First, let’s describe my terms: I use the word “Cuddle” for the position where you begin the Turkish Get Up on your side. I like the phrase as it describes so much more that something like “Assume a lateral transitional position with the Kettlebell apexing across the tranverse spinae.” Somehow, people “get” the word “cuddle” and we move on. I want you on your side with a big bell with your hands deep into the handle, the knees bent and close to the bell and in a position that you could sleep for a while.
Then, we change the drill a bit: take both feet off the ground. Next, be sure your knees squeeze together. Recently, after my total hip replacement, I had to spend several days with a huge wedge looped between my thighs. I learned that when the legs were locked down, the abdominal core had to work harder to compensate for the loss of that wonderfully favorable moment of physics where the weight of the leg or legs can pull you into position.
The bell will need to be hugged “high.” So, if it is on your right side, you will find that the bell, especially a heavy one, will be over the left side of the chest, more or less. I am also working on doing this drills with both knees up, too, as it protects my recovering hip, so don’t be afraid to make it harder.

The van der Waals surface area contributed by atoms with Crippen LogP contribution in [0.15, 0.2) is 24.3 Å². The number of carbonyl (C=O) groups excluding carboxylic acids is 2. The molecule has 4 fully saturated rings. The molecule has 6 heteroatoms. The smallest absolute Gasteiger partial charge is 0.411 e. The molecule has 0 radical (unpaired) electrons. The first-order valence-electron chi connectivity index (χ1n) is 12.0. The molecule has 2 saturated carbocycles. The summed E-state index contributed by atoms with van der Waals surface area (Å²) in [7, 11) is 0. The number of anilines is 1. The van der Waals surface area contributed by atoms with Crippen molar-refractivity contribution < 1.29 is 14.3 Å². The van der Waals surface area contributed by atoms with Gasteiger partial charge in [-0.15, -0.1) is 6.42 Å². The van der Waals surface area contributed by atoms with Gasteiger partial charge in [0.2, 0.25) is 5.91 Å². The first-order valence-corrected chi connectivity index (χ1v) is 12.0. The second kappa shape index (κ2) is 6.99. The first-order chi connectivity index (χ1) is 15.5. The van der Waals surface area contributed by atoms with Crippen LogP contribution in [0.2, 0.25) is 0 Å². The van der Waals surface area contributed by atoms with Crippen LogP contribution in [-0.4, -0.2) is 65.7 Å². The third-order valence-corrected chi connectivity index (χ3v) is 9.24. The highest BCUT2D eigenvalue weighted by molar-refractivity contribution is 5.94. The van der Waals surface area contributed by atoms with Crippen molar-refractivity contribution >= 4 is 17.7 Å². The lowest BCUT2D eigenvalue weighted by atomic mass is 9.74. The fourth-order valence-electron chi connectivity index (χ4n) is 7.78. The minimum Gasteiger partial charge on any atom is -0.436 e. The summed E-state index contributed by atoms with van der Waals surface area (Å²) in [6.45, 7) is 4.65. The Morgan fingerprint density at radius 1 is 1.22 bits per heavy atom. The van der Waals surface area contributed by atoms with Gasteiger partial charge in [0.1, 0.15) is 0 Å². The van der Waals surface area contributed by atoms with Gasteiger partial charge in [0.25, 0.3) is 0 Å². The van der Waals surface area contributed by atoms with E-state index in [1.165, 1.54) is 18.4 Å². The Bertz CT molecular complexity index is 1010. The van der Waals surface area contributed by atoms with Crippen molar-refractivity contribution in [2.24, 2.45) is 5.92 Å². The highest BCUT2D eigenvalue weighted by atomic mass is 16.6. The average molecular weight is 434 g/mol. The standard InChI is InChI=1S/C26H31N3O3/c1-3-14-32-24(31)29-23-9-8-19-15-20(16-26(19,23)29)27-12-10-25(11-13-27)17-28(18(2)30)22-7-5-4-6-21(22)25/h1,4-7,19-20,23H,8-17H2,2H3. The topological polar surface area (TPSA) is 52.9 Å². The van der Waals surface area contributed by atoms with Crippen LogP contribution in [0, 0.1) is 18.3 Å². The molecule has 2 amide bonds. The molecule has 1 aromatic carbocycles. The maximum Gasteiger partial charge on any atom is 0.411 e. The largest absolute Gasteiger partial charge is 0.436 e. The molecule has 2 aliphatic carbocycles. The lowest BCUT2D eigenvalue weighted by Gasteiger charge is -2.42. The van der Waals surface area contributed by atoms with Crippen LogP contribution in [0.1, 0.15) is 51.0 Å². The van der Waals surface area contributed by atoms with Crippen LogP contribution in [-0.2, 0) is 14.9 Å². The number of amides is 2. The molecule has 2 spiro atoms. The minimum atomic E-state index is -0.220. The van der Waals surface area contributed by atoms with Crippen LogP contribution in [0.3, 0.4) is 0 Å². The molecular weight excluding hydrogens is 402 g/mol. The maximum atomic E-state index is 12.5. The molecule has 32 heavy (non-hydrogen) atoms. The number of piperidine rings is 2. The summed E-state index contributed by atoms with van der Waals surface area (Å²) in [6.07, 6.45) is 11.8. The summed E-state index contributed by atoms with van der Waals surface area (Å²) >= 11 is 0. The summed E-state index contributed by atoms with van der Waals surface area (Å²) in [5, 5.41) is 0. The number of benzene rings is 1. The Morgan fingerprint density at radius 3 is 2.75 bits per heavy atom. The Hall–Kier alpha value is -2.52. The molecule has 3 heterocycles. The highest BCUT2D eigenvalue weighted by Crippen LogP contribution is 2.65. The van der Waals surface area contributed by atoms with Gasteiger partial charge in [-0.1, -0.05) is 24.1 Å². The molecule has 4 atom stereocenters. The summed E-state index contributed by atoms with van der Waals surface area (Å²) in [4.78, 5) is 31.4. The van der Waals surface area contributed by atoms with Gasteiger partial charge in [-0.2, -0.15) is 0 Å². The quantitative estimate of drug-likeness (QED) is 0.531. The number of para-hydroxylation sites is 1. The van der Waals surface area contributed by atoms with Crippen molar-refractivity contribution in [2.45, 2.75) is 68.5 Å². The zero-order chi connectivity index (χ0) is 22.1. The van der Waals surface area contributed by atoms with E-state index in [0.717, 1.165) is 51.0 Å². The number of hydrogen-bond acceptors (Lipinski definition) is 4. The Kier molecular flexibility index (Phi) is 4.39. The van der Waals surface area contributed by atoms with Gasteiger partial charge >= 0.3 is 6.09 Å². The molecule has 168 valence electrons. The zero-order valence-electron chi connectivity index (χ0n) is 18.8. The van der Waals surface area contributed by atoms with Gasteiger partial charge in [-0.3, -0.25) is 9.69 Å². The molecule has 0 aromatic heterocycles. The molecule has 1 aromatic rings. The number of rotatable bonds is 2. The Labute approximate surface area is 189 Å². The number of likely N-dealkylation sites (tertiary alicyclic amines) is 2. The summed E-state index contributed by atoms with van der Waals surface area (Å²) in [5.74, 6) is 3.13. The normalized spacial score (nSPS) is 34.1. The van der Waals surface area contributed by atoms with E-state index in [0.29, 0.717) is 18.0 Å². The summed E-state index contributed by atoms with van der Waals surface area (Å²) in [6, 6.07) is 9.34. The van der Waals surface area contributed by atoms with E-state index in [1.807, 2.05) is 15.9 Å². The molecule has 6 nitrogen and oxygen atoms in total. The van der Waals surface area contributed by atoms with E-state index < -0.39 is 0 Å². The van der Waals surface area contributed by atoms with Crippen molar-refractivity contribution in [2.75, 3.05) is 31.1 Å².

So, feet up. Knees up in the Cuddle, squeezed together AND perhaps off the ground. Hug the bell high. Now, without pushing off the elbow, roll to your back.
A good question arises: “How?” That’s the million dollar point of all of this drill. Pavel described this initial movement as “rooting” and I found it to be the same “non classroom friendly” part of “Power to the People:” the anal lock. (Yes, I said it: now, giggle away like my students for a minute, push your neighbor in the back. check the clock and then get back to full attention). This amazing pressurization of the whole area from hip to shoulder simply awakens you the first time you do it right. It is an amazing exercise for anyone who throws, kicks or strikes as, literally, this IS how you feel when you do those big aggressive movements.